In each of our last two trips across the country, we visited the Elk and Bison Refuge at the Land Between the Lakes in western Kentucky. During that first trip it served as a test run to see how my dearly carbonated friend Emily would handle bison. She amazed me with her peaceful demeanor and curiosity when they came within steps of us. It was as if an entirely new self was revealed in the interaction. A baptism of being with wild things, if you will, revealed Emily Binx Hawthorne’s deeper truer self.
Whenever we visited the bison and elk, we’d then head west, passing through the town of Mayfield on the way to Hot Springs National Park. When we awakened this morning, I saw the unspeakable damage a tornado wreaked to Mayfield, and I grew still and sadder than I would have in the past. That’s what travel does to us. Foreign places, otherwise simply names on a map, are made real. We are touched by them, even if only passing through on the way to someplace else.
In The Innocents Abroad, Mark Twain wrote, “Travel is fatal to prejudice, bigotry, and narrow-mindedness, and many of our people need it sorely on these accounts. Broad, wholesome, charitable views of men and things cannot be acquired by vegetating in one little corner of the earth all one’s lifetime.”
Psychological studies have put Twain’s words to the test and found out that, yes, travel does open people to wonders outside our small sphere and creates more empathy for people and places once unfamiliar to us.
On the first trip, Samwise and I took across the country, we stopped at our friend Maury’s country store in the boondocks of Kentucky on the way home. It is a place where racism and toxic masculinity is pervasive. And yet, one morning sitting on a rocking chair on the front porch and visiting with the locals, with who I had little in common, was a breath of fresh air. It was a memorable time where those very different from one another talked and listened. We shared our humanity and, as it turns out, remembered we had more in common than either party original thought.
That afternoon, Stull’s Country Store hosted a book signing, and I spoke to the locals in the backyard about a little dog named Will while barbecue was cooked and served within feet of us. We broke bread and broke barriers. Many of the people had preconceived views of what a Yankee in Payneville, Kentucky, would be like. But laughter, listening, and sharing experiences allowed many to see with more than their eyes. I particularly remember one sharp-edged fellow with a slow-as-molasses drawl who looked at me with something akin to disdain when we first met. But when we parted company three hours later, we embraced. His astounded wife wanted a photo of us together. I will always recall his look of shock and the following delirious laughter when, at the moment she said, "Say ‘Cheese!’” I turned and kissed. He arrived ready to fight the Civil War all over again, but we said goodbye with kindness and joy.
When it was time to leave, my heart was heavy. Yes, I was sad to say goodbye to Maury and her partner Kim, but there was also melancholy in knowing I would not see some of the folks I grew fond of in only a few hours. And that is part of the heartache of traveling with your heart exposed.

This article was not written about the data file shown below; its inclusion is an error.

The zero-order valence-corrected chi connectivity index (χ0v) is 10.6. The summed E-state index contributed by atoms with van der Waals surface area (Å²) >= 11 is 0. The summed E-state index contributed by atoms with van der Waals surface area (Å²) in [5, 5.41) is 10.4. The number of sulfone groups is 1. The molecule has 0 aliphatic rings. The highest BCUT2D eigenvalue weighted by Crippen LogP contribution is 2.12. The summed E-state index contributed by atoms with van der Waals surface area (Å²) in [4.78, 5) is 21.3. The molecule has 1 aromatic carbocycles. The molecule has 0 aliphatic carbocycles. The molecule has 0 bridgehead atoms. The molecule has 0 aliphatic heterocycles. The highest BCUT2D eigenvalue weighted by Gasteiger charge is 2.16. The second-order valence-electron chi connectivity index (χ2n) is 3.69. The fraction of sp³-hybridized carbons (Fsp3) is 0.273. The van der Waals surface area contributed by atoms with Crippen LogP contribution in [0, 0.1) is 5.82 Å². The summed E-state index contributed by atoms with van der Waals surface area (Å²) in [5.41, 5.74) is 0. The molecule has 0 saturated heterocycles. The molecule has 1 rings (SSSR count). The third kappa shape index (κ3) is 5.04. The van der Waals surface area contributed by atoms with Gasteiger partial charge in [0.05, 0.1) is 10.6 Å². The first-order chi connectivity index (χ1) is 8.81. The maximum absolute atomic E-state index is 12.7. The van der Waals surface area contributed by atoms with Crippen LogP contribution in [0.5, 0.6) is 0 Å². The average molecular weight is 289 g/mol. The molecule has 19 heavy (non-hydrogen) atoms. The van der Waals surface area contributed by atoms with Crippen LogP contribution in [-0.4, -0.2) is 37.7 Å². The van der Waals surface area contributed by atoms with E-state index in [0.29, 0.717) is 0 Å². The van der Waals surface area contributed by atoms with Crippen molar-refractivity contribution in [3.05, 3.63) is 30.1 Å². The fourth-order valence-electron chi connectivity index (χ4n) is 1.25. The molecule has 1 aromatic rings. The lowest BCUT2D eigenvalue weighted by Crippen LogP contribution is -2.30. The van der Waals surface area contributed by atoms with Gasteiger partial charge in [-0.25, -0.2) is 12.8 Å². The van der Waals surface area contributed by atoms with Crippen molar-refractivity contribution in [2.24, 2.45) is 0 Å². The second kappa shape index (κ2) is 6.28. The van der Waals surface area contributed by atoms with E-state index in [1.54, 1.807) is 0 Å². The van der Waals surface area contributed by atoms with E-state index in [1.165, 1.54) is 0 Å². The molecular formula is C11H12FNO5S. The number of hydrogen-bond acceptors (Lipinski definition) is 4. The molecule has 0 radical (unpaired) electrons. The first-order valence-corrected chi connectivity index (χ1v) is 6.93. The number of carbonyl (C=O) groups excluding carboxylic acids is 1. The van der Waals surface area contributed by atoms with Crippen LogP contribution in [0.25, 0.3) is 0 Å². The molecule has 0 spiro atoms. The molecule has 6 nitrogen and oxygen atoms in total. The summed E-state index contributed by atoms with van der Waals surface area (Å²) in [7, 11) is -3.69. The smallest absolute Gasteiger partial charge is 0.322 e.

Jack Kerouac summed it up in On the Road: “What is that feeling when you’re driving away from people, and they recede on the plain till you see their specks dispersing? It’s the too-huge world vaulting us, and it’s good-bye. But we lean forward to the next crazy venture beneath the skies.”
A century before Kerouac, Gustave Flaubert wrote, “It’s always sad to leave a place which one knows one will never return. Such are the melancholies du voyage: perhaps they are one of the most rewarding things about traveling.”
The melancholies du voyage are those ties that pull on our heartstrings. Each time mine have been tugged, it came from primarily unexpected interactions, and I drove away from new friends while mourning our good-byes yet knowing I was more than what I had been.
We learn, love, ache, and ultimately we grow.
This morning, when the news broke that more than 50 people died in Kentucky tornado, I felt it more than I would have had I not recently visited that state.
In our upcoming vagabondage, the plan was to visit the bison and elk once again. But that was before severe gout (read about it here) arrived in my life and delayed our trip. It changed our Cape Cod itinerary and everything that was to follow leading up until the last week of January. Now I cannot say whether we’ll pass that way again. And that’s what makes travel so emotional. For it is life intensified. Once touched by people and places in a brief time, we drink as much as possible in, and we are changed because of it.
This afternoon, I am mourning for the people of Kentucky. They are in my prayers.
By this time next week, we’ll have left Jackson. I cannot give you a firm day because I’m playing it by ear while paying attention to my body. I look forward to sharing five months’ of travels with you: the intensity and peace, wonder and amazement, the joy, faces, and even the melancholies du voyage. After all, true travel is an opening of the senses and every hero’s journey is never finished until it is shared.
Onward, by all means, y’all.
Recipe: Best Ever Beefless Stew
Confession: I no longer eat this delightful stew because the mushrooms and peas trigger my gout. But I’m telling you, this is by far the most delicious plant-based version of beef stew that I’ve made. The original recipe comes from Cathy Fisher (I made some alterations). She shared it on the Forks Over Knives website. You can check out Cathy’s other recipes at www.straightupfood.com.